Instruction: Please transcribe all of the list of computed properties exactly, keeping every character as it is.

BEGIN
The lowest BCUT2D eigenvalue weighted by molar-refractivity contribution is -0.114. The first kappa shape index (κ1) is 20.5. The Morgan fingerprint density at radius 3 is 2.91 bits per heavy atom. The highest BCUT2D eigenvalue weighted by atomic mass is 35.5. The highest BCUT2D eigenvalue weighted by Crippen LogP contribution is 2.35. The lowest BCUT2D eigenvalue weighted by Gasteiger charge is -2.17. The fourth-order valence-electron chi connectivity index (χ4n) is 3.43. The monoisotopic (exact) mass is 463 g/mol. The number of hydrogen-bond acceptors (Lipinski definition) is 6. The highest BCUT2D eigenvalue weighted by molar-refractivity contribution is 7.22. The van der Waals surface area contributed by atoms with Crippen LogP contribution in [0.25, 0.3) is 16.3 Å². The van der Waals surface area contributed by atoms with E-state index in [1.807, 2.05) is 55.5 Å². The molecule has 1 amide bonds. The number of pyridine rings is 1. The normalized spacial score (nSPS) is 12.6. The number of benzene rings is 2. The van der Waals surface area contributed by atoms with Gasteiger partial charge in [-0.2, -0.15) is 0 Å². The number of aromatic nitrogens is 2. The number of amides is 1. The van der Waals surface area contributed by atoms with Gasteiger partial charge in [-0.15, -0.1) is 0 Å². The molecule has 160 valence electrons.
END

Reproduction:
The lowest BCUT2D eigenvalue weighted by molar-refractivity contribution is -0.114. The first kappa shape index (κ1) is 20.5. The Morgan fingerprint density at radius 3 is 2.91 bits per heavy atom. The highest BCUT2D eigenvalue weighted by atomic mass is 35.5. The highest BCUT2D eigenvalue weighted by Crippen LogP contribution is 2.35. The lowest BCUT2D eigenvalue weighted by Gasteiger charge is -2.17. The fourth-order valence-electron chi connectivity index (χ4n) is 3.43. The monoisotopic (exact) mass is 463 g/mol. The number of hydrogen-bond acceptors (Lipinski definition) is 6. The highest BCUT2D eigenvalue weighted by molar-refractivity contribution is 7.22. The van der Waals surface area contributed by atoms with Crippen LogP contribution in [0.25, 0.3) is 16.3 Å². The van der Waals surface area contributed by atoms with E-state index in [1.807, 2.05) is 55.5 Å². The molecule has 1 amide bonds. The number of pyridine rings is 1. The normalized spacial score (nSPS) is 12.6. The number of benzene rings is 2. The van der Waals surface area contributed by atoms with Gasteiger partial charge in [-0.2, -0.15) is 0 Å². The number of aromatic nitrogens is 2. The number of amides is 1. The van der Waals surface area contributed by atoms with Gasteiger partial charge in [-0.15, -0.1) is 0 Å². The molecule has 160 valence electrons.